Data Privacy and the Student Data Warehouse

Data Privacy and the Student Data Warehouse

Executive Summary

Institutions of higher education in the US have increasingly relied on digital technologies that help to collect, archive, and circulate data about students and their contexts, facilitating the use of a student data warehouse (SDW) to support institutional planning. The SDW refers to the people, policies, practices, and technologies that facilitate the movement of data about students and their behaviors throughout an education organization. These warehouses have become a fulcrum technology in the function of postsecondary organizations, but the construction of SDWs often occurs in the background of institutional work, opaque to students, faculty, and staff. As a consequence, we know very little about the SDW and the decision-making that guides its organization and implementation.

Prior research suggests that the lack of transparency in SDW operations disadvantages students’ ability to manage their individual rights to privacy.1 SDWs collect demographic and behavioral information about students, but students are often unaware of this, and education institutions provide few avenues to allow students to control their data.

Building on Linnet Taylor’s conception of data justice, this brief outlines the development of the SDW, the data privacy risks associated with it, and a decision-making framework featuring three actions that organizations should take to guide their decisions about the SDW:

Policymakers and higher education stakeholders could benefit from deeper understanding of student privacy, but there is scant literature explaining its value, and arguments rely too heavily on compliance with federal law. To foster this understanding, this brief explains that student privacy is rooted in contextual values and expectations, is critical to intellectual freedom, and supports students in their various institutional relationships. If learning analytics is to mature in alignment with the privacy protections and ethical practices that students and other stakeholders expect, HEIs must commit to the following actions:

  • Establish equitable data collection and archiving systems that allow students to understand and control the data that represents them.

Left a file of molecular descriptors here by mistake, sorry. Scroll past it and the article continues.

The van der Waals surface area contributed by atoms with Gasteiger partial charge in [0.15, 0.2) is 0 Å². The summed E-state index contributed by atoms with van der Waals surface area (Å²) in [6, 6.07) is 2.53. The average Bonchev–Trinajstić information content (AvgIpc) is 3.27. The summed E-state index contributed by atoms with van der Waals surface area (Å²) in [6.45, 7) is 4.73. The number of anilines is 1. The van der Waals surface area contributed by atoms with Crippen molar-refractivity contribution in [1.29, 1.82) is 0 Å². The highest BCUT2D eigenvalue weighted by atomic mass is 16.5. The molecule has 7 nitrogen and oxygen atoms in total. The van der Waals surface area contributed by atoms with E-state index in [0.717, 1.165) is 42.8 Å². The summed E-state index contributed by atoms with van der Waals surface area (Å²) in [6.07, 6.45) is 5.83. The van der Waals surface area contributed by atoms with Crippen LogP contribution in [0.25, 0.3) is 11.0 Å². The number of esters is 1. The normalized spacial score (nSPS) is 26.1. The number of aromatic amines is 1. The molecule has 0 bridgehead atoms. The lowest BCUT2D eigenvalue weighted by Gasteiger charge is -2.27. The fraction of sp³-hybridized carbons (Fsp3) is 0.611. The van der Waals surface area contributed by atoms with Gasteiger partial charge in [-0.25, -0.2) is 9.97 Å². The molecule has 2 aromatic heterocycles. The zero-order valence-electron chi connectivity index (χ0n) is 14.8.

• Ensure trust and transparency in the use of data.
  • Empower students, faculty, and staff to be informed agents in the governance of their data.

As institutional leaders make decisions about the SDW, what it contains, and who has access to it, a student-centered approach to privacy would actively engage students in governance activities. To develop that approach, institutions should also ask the following questions:

  • If we incorporate a new technology, is it transparent to users, particularly to students?
  • Do individuals have the opportunity to control data collection and storage?
  • If not, what is the rationale for constraining individual autonomy?

Recent research suggests that institutions are not engaging in this work. Michael Brown observed that faculty became resistant to data-driven teaching and learning initiatives when they realized that, like their students, they would also be subject to the opaque algorithms that classified student behavior.3 Brown and Carrie Klein observed that institutions rarely updated their policies to reflect the kind of dynamic, real-time data collection that occurred on campus, constraining students’ access to their data and placing narrow limits on which information students could reasonably expect to keep private.4 This current approach, lacking reflection and proactive planning, has strong potential for harm and privacy violations. By actively engaging stakeholders in governance of their data, postsecondary institutions can serve as a model for how other institutions and stakeholders in our datafied society could govern the collection, circulation, and assetization of data.